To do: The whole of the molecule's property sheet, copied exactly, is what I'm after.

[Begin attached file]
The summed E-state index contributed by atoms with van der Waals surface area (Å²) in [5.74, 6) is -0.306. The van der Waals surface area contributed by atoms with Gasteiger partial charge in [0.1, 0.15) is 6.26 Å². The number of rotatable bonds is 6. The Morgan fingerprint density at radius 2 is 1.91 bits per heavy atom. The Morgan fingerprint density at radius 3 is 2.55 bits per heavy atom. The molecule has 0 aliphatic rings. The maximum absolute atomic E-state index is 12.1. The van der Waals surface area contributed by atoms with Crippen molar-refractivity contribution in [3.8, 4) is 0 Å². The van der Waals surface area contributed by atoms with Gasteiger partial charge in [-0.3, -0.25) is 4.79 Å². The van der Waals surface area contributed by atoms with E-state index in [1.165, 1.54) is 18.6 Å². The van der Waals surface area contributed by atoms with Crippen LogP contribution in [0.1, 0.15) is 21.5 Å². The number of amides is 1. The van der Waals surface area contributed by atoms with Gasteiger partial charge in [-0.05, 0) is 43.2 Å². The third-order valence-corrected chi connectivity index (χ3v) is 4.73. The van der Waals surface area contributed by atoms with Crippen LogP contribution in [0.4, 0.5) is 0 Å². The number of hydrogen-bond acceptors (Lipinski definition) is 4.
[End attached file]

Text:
The summed E-state index contributed by atoms with van der Waals surface area (Å²) in [5.74, 6) is -0.306. The van der Waals surface area contributed by atoms with Gasteiger partial charge in [0.1, 0.15) is 6.26 Å². The number of rotatable bonds is 6. The Morgan fingerprint density at radius 2 is 1.91 bits per heavy atom. The Morgan fingerprint density at radius 3 is 2.55 bits per heavy atom. The molecule has 0 aliphatic rings. The maximum absolute atomic E-state index is 12.1. The van der Waals surface area contributed by atoms with Crippen molar-refractivity contribution in [3.8, 4) is 0 Å². The van der Waals surface area contributed by atoms with Gasteiger partial charge in [-0.3, -0.25) is 4.79 Å². The van der Waals surface area contributed by atoms with E-state index in [1.165, 1.54) is 18.6 Å². The van der Waals surface area contributed by atoms with Crippen LogP contribution in [0.1, 0.15) is 21.5 Å². The number of amides is 1. The van der Waals surface area contributed by atoms with Gasteiger partial charge in [-0.05, 0) is 43.2 Å². The third-order valence-corrected chi connectivity index (χ3v) is 4.73. The van der Waals surface area contributed by atoms with Crippen LogP contribution in [0.4, 0.5) is 0 Å². The number of hydrogen-bond acceptors (Lipinski definition) is 4.